A North Korean art exhibit unveiled the first paintings of the country’s leader, Kim Jong Un, a vital step in promoting his “cult of personality” in the country.
Each piece displays some outlandish or overly romantic vision of the country’s supreme leaders engaged in activities from glad-handing with farmers to riding a horse atop Mount Paektu, the tallest peak in North Korea.
The paintings debuted as part of a wider exhibit celebrating the 70th anniversary of the “victory in the Fatherland Liberation War,” the name used in North Korea to remember the signing of the Korean Armistice Agreement that ended the Korean War in 1953.
The exhibit included paintings of Kim’s predecessors — Kim Il Sung and Kim Jong Il. Hundreds attended the opening and observed the paintings, which eschew tradition with a prominent central position for Kim Jong Un’s painting that portends a possible shift in propaganda policy.
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Prior displays arranged paintings so that Kim Jong Un’s pictures hung third in a sequence that included Democratic People’s Republic of Korea (DPKR) founder Kim Il Sung and Kim Jong Il, NK News reported.
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State-owned Korean Central News Agency (KCNA) described the paintings as depicting “one victory after another in the confrontation with imperialism and the U.S. that have lasted for centuries.”
North Korea first formed following the end of World War II and the surrender of Japan, which had annexed the country in 1910. The Soviet Union occupied the area north of the 38th parallel, which served as the demarcation between the eventual entities of North and South Korea that formed in 1948, with the demilitarized zone (DMZ) forming in 1953.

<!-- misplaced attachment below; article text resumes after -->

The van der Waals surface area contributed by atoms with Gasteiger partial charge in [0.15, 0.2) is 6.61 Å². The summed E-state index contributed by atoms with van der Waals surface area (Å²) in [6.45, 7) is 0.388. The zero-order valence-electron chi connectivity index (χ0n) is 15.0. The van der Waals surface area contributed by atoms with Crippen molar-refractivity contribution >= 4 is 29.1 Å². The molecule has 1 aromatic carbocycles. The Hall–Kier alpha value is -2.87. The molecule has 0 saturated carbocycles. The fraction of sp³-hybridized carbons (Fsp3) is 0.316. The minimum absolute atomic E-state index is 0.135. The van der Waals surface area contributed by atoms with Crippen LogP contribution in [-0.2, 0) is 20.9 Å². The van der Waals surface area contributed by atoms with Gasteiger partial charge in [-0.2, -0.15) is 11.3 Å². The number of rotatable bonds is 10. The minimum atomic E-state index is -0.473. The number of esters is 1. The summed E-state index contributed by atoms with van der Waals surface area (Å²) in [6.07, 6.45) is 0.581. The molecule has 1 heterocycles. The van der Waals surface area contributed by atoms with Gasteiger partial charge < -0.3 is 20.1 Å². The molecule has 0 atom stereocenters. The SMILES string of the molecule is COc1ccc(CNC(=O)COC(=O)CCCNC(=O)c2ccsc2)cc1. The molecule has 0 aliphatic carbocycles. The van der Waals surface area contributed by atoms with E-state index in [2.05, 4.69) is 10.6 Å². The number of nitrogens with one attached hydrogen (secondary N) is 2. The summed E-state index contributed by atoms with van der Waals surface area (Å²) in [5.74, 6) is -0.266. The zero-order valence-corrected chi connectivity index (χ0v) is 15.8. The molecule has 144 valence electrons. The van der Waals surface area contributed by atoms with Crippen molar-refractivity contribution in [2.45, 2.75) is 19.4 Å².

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KCNA Watch, which aggregates reports from the state-owned agency, said the pieces would “remind the visitors of the immortal revolutionary history of Kim Jong Il, who firmly carried forward the history and tradition of war victory” alongside paintings of “the illustrious commander” Kim Jong Un.
The paintings also show “the daily-changing appearance of the country under the guidance of the Central Committee of the great Workers’ Party of Korea,” creating the narrative of positive change that the party wishes to present to the country even as people starve due to border closures and famine following the coronavirus pandemic.
The situation grew so dire that Kim Jong Un eventually declared suicide, which had increased across the country as people chose death over slow starvation and suffering, an “act of treason against socialism.”
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Choe Chang Hak, vice department director of the Central Committee of the Workers’ Party of Korea and Choe Hui Thae, chairman of the Pyongyang Municipal People’s Committee, attended the official opening ceremony for the exhibit along with officials of ministries and national institutions and creators in the field of fine art.
The identities of the artist or artists responsible for the paintings remain unknown, The Times UK reported, calling Kim Jong Un’s personal court “opaque” and difficult to read. Prior to the exhibit, the country did not allow artists to paint Kim Jong Un, but the restrictions were recently lifted, with Kim reportedly commissioning three mosaic murals of himself for public display.
Kim’s move to display many public works of himself follows a similar pattern his father and grandfather followed, with displays of portraits and statues made public in the early years of their reigns. No statues have yet been observed of Kim Jong Un.
Additional paintings include a depiction of recent missile tests, including the Hwasong-18 intercontinental ballistic missile (ICBM), and the military parade from February.